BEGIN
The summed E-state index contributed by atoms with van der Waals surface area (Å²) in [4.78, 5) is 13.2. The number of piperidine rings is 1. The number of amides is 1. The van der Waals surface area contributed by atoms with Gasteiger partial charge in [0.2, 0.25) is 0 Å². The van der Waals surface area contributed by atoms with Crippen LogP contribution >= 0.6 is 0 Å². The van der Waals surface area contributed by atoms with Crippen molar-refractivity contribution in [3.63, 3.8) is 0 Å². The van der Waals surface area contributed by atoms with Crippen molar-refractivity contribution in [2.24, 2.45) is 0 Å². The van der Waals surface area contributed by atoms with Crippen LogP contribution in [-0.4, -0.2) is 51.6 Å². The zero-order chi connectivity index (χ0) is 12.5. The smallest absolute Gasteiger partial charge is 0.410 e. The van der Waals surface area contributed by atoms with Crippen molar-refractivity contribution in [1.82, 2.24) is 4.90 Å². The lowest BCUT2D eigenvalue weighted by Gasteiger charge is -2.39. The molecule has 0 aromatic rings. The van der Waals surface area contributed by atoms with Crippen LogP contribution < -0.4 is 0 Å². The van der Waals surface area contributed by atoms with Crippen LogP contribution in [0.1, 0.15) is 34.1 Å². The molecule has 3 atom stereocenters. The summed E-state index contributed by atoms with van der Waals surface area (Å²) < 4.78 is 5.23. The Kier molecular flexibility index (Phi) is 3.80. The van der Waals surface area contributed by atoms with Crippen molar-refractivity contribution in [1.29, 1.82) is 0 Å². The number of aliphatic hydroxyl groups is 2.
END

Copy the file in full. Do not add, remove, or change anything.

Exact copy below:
The summed E-state index contributed by atoms with van der Waals surface area (Å²) in [4.78, 5) is 13.2. The number of piperidine rings is 1. The number of amides is 1. The van der Waals surface area contributed by atoms with Gasteiger partial charge in [0.2, 0.25) is 0 Å². The van der Waals surface area contributed by atoms with Crippen LogP contribution >= 0.6 is 0 Å². The van der Waals surface area contributed by atoms with Crippen molar-refractivity contribution in [3.63, 3.8) is 0 Å². The van der Waals surface area contributed by atoms with Crippen molar-refractivity contribution in [2.24, 2.45) is 0 Å². The van der Waals surface area contributed by atoms with Crippen LogP contribution in [-0.4, -0.2) is 51.6 Å². The zero-order chi connectivity index (χ0) is 12.5. The smallest absolute Gasteiger partial charge is 0.410 e. The van der Waals surface area contributed by atoms with Crippen molar-refractivity contribution in [1.82, 2.24) is 4.90 Å². The lowest BCUT2D eigenvalue weighted by Gasteiger charge is -2.39. The molecule has 0 aromatic rings. The van der Waals surface area contributed by atoms with Crippen LogP contribution < -0.4 is 0 Å². The van der Waals surface area contributed by atoms with Crippen LogP contribution in [0.1, 0.15) is 34.1 Å². The molecule has 3 atom stereocenters. The summed E-state index contributed by atoms with van der Waals surface area (Å²) < 4.78 is 5.23. The Kier molecular flexibility index (Phi) is 3.80. The van der Waals surface area contributed by atoms with Crippen molar-refractivity contribution in [1.29, 1.82) is 0 Å². The number of aliphatic hydroxyl groups is 2.